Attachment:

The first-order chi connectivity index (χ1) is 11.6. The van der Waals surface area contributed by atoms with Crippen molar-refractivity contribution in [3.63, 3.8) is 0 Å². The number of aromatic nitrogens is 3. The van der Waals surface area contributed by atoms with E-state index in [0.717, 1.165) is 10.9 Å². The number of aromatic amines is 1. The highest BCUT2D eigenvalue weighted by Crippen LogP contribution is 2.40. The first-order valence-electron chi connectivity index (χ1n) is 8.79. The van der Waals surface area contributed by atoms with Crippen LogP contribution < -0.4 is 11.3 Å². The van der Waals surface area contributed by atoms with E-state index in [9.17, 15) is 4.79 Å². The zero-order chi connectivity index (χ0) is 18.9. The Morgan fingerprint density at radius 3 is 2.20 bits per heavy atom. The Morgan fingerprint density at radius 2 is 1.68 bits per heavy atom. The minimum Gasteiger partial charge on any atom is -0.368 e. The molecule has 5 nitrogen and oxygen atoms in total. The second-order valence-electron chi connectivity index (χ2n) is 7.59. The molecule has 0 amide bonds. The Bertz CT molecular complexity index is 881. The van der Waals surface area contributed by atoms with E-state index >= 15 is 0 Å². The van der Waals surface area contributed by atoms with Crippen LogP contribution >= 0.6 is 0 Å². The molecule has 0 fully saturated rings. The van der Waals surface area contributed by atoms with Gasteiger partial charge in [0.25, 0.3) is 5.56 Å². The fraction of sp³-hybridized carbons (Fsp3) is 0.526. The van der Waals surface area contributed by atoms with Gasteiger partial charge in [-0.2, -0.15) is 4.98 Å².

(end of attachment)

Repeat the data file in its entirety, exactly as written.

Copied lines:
The first-order chi connectivity index (χ1) is 11.6. The van der Waals surface area contributed by atoms with Crippen molar-refractivity contribution in [3.63, 3.8) is 0 Å². The number of aromatic nitrogens is 3. The van der Waals surface area contributed by atoms with E-state index in [0.717, 1.165) is 10.9 Å². The number of aromatic amines is 1. The highest BCUT2D eigenvalue weighted by Crippen LogP contribution is 2.40. The first-order valence-electron chi connectivity index (χ1n) is 8.79. The van der Waals surface area contributed by atoms with Crippen LogP contribution < -0.4 is 11.3 Å². The van der Waals surface area contributed by atoms with E-state index in [9.17, 15) is 4.79 Å². The zero-order chi connectivity index (χ0) is 18.9. The Morgan fingerprint density at radius 3 is 2.20 bits per heavy atom. The Morgan fingerprint density at radius 2 is 1.68 bits per heavy atom. The minimum Gasteiger partial charge on any atom is -0.368 e. The molecule has 5 nitrogen and oxygen atoms in total. The second-order valence-electron chi connectivity index (χ2n) is 7.59. The molecule has 0 amide bonds. The Bertz CT molecular complexity index is 881. The van der Waals surface area contributed by atoms with E-state index >= 15 is 0 Å². The van der Waals surface area contributed by atoms with Crippen LogP contribution >= 0.6 is 0 Å². The molecule has 0 fully saturated rings. The van der Waals surface area contributed by atoms with Gasteiger partial charge in [0.25, 0.3) is 5.56 Å². The fraction of sp³-hybridized carbons (Fsp3) is 0.526. The van der Waals surface area contributed by atoms with Gasteiger partial charge in [-0.2, -0.15) is 4.98 Å².